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Hispanic workers stay in U.S. despite job losses

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Hispanic workers are sticking with the U.S. job market instead of returning to their countries of origin despite a suffering economy and current job losses, according to The Wall Street Journal. Most job losses for Hispanic workers during the past year were a result of a slowdown in construction, which is a main source of jobs for Hispanic workers—especially immigrants.

During the first quarter of 2008, the seasonally adjusted unemployment rate among Hispanics was 6.5 percent compared with a 4.7 percent rate for non-Hispanics.

"The economic slowdown led by a single industry has affected the one group of workers who had benefited most from the construction boom," says Rakesh Kochhar, an economist at Pew Hispanic Center, a research organization that reported the statistics.

Independent researchers and industry observers believe the proportion of Hispanics in the construction industry is significantly higher than the reported 26 percent of 7 million construction workers because many immigrant workers are hired off the books. Undocumented immigrant workers have been especially affected by job losses because of federal government enforcement of immigration rules. The nonseasonally adjusted unemployment rate for foreign-born Hispanics, many of whom are undocumented, jumped from 5.5 percent in the first quarter of 2007 to 7.5 percent in the first quarter of 2008; for native-born Hispanics, the rate increased from 6.7 percent in 2007 to 6.9 percent in 2008.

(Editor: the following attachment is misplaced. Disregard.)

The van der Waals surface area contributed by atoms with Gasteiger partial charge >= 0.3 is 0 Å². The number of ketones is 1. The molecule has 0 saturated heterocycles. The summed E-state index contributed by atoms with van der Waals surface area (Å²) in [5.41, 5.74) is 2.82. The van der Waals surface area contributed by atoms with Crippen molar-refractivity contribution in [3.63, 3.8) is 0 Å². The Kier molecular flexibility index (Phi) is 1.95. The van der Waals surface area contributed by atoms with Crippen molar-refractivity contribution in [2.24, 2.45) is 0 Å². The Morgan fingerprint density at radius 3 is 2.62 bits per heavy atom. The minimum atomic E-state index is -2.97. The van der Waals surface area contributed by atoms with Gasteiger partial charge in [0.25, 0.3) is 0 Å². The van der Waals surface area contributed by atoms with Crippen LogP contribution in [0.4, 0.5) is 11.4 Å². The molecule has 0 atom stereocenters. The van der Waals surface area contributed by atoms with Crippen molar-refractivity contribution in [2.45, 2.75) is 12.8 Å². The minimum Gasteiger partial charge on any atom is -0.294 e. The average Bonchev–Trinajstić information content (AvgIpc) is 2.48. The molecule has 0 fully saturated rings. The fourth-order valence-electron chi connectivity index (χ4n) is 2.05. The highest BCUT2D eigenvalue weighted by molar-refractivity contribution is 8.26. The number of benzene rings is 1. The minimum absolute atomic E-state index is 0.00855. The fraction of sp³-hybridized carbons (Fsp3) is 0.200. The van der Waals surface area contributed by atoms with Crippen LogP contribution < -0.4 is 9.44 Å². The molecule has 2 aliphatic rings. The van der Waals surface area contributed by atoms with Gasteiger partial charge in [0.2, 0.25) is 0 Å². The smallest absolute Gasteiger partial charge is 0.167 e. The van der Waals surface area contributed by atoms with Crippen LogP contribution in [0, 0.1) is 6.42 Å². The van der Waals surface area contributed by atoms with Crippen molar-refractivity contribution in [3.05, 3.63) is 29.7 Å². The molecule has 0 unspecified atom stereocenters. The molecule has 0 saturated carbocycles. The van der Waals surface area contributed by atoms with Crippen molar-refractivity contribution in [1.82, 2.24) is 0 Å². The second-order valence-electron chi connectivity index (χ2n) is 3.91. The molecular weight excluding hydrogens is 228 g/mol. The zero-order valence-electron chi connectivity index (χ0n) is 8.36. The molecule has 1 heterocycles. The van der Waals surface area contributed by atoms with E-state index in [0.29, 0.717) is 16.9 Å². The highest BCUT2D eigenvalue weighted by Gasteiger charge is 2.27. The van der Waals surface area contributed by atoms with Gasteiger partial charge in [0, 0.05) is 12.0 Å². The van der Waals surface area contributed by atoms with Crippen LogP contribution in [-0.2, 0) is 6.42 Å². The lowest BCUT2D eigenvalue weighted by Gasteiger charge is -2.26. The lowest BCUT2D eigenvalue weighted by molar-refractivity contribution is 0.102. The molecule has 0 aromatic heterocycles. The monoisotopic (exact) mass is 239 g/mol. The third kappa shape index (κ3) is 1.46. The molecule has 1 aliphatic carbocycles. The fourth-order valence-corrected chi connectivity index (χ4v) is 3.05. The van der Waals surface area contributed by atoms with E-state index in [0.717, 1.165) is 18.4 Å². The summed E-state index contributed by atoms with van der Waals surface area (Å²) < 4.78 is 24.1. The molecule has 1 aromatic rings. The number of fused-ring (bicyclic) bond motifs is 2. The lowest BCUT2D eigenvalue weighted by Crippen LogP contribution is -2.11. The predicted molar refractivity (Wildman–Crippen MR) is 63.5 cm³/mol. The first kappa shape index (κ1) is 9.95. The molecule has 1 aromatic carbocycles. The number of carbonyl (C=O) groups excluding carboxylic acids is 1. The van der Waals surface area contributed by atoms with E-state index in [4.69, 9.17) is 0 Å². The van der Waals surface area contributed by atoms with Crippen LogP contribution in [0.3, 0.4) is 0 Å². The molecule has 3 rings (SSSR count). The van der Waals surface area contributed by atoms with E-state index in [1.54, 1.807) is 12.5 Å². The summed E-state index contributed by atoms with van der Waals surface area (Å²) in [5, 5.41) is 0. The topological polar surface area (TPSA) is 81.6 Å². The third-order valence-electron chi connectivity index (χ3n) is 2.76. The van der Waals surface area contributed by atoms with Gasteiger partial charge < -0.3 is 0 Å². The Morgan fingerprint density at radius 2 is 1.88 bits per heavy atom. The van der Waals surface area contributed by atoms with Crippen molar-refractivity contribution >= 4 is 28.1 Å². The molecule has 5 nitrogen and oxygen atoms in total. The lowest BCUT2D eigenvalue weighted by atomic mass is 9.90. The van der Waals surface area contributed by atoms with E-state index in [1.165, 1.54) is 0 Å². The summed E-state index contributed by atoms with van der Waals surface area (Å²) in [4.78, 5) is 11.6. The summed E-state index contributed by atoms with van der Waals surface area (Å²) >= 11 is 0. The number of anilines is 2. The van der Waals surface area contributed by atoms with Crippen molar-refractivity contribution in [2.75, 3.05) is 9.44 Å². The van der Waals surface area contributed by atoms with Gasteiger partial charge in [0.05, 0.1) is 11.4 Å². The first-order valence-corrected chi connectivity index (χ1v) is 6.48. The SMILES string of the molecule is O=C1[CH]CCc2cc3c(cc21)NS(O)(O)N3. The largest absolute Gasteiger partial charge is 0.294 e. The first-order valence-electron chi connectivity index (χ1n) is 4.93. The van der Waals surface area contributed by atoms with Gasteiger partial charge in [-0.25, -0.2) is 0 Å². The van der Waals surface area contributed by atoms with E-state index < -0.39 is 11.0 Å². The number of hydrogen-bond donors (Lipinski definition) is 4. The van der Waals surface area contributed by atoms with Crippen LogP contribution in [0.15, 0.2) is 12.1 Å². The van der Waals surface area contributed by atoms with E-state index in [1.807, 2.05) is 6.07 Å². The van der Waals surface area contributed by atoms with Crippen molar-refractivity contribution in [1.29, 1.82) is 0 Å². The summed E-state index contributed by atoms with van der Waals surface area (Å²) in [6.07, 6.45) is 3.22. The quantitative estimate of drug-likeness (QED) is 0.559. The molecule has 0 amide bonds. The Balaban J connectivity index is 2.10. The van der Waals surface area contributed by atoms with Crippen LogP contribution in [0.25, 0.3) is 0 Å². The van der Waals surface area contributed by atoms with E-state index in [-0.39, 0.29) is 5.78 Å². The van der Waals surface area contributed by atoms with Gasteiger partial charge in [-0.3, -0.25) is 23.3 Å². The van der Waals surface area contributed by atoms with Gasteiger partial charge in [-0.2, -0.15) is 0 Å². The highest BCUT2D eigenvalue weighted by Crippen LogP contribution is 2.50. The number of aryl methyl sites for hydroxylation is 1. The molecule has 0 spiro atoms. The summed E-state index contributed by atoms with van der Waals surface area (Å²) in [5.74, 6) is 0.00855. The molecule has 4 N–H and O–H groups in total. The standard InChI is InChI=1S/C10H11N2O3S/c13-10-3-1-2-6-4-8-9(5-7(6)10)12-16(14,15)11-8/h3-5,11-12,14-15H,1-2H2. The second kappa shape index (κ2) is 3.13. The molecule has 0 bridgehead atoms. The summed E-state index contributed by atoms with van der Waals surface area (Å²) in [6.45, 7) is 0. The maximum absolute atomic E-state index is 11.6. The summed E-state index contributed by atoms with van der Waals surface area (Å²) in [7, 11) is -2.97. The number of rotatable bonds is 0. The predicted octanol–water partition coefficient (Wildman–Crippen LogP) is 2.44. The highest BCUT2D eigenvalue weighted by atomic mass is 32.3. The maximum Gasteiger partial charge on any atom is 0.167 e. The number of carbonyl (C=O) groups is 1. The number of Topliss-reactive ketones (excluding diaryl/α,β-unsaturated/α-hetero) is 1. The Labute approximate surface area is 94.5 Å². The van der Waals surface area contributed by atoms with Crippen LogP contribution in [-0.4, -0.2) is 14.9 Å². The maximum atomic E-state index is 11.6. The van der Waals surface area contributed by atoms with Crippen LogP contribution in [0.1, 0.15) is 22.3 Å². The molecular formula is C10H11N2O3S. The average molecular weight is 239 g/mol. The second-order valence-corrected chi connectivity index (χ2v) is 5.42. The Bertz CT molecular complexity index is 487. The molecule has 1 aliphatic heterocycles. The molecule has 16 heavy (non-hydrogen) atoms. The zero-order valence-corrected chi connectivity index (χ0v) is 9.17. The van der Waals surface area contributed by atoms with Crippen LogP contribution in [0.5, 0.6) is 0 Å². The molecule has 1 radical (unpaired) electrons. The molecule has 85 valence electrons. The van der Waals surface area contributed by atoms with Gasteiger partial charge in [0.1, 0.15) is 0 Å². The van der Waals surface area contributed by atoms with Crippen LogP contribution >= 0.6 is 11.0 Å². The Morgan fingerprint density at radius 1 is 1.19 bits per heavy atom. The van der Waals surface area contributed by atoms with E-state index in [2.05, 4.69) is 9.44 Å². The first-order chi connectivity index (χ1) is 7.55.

In addition, this is the fist time since 2003 that more foreign-born than native-born Hispanics were unemployed. About 20 percent of foreign-born Hispanics are employed in construction compared with 8 percent of native-born Hispanics.

However, labor-force participation among foreign-born Hispanics has been unchanged during the past few years, remaining at 70 percent from the first quarter of 2006 through the first quarter of 2008. This indicates they are choosing to stay in the U.S. instead of returning to their countries of origin.

"There is a resiliency in this work force; the immigrants remain active—either on the job or looking for a job," says Kochhar. "Because they are foreign-born, they don’t have access to social safety nets."


6/9/2008

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